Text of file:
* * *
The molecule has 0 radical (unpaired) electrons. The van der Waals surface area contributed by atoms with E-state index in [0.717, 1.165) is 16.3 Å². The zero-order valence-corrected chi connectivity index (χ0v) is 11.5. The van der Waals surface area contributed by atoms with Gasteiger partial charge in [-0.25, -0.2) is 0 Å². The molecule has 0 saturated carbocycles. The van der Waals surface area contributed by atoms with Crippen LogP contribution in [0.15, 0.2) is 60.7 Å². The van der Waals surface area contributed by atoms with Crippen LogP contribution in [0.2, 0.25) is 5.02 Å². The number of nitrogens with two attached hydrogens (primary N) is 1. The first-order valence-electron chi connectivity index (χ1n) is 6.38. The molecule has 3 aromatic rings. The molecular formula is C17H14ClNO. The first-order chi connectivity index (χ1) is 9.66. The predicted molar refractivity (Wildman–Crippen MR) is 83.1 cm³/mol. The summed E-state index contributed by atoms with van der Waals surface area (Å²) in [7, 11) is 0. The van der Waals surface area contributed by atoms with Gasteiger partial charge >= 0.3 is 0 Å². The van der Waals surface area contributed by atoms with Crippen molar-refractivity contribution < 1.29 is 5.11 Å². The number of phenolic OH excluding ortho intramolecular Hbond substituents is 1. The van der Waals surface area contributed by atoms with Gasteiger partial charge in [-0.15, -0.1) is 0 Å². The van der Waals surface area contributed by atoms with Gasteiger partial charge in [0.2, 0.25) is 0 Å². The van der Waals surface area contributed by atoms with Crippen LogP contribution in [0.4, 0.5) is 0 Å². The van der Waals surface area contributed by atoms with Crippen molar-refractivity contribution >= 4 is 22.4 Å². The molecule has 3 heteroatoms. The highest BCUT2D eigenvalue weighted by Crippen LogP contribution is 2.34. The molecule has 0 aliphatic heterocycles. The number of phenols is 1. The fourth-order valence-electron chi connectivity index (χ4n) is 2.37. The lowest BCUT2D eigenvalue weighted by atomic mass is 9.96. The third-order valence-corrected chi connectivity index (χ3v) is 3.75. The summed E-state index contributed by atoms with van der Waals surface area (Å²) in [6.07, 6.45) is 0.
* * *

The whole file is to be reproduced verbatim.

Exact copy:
The molecule has 0 radical (unpaired) electrons. The van der Waals surface area contributed by atoms with E-state index in [0.717, 1.165) is 16.3 Å². The zero-order valence-corrected chi connectivity index (χ0v) is 11.5. The van der Waals surface area contributed by atoms with Gasteiger partial charge in [-0.25, -0.2) is 0 Å². The molecule has 0 saturated carbocycles. The van der Waals surface area contributed by atoms with Crippen LogP contribution in [0.15, 0.2) is 60.7 Å². The van der Waals surface area contributed by atoms with Crippen LogP contribution in [0.2, 0.25) is 5.02 Å². The number of nitrogens with two attached hydrogens (primary N) is 1. The first-order valence-electron chi connectivity index (χ1n) is 6.38. The molecule has 3 aromatic rings. The molecular formula is C17H14ClNO. The first-order chi connectivity index (χ1) is 9.66. The predicted molar refractivity (Wildman–Crippen MR) is 83.1 cm³/mol. The summed E-state index contributed by atoms with van der Waals surface area (Å²) in [7, 11) is 0. The van der Waals surface area contributed by atoms with Gasteiger partial charge >= 0.3 is 0 Å². The van der Waals surface area contributed by atoms with Crippen molar-refractivity contribution < 1.29 is 5.11 Å². The number of phenolic OH excluding ortho intramolecular Hbond substituents is 1. The van der Waals surface area contributed by atoms with Gasteiger partial charge in [-0.15, -0.1) is 0 Å². The van der Waals surface area contributed by atoms with Gasteiger partial charge in [0.2, 0.25) is 0 Å². The van der Waals surface area contributed by atoms with Crippen LogP contribution in [0.4, 0.5) is 0 Å². The van der Waals surface area contributed by atoms with Crippen molar-refractivity contribution >= 4 is 22.4 Å². The molecule has 3 heteroatoms. The highest BCUT2D eigenvalue weighted by Crippen LogP contribution is 2.34. The molecule has 0 aliphatic heterocycles. The number of phenols is 1. The fourth-order valence-electron chi connectivity index (χ4n) is 2.37. The lowest BCUT2D eigenvalue weighted by atomic mass is 9.96. The third-order valence-corrected chi connectivity index (χ3v) is 3.75. The summed E-state index contributed by atoms with van der Waals surface area (Å²) in [6.07, 6.45) is 0.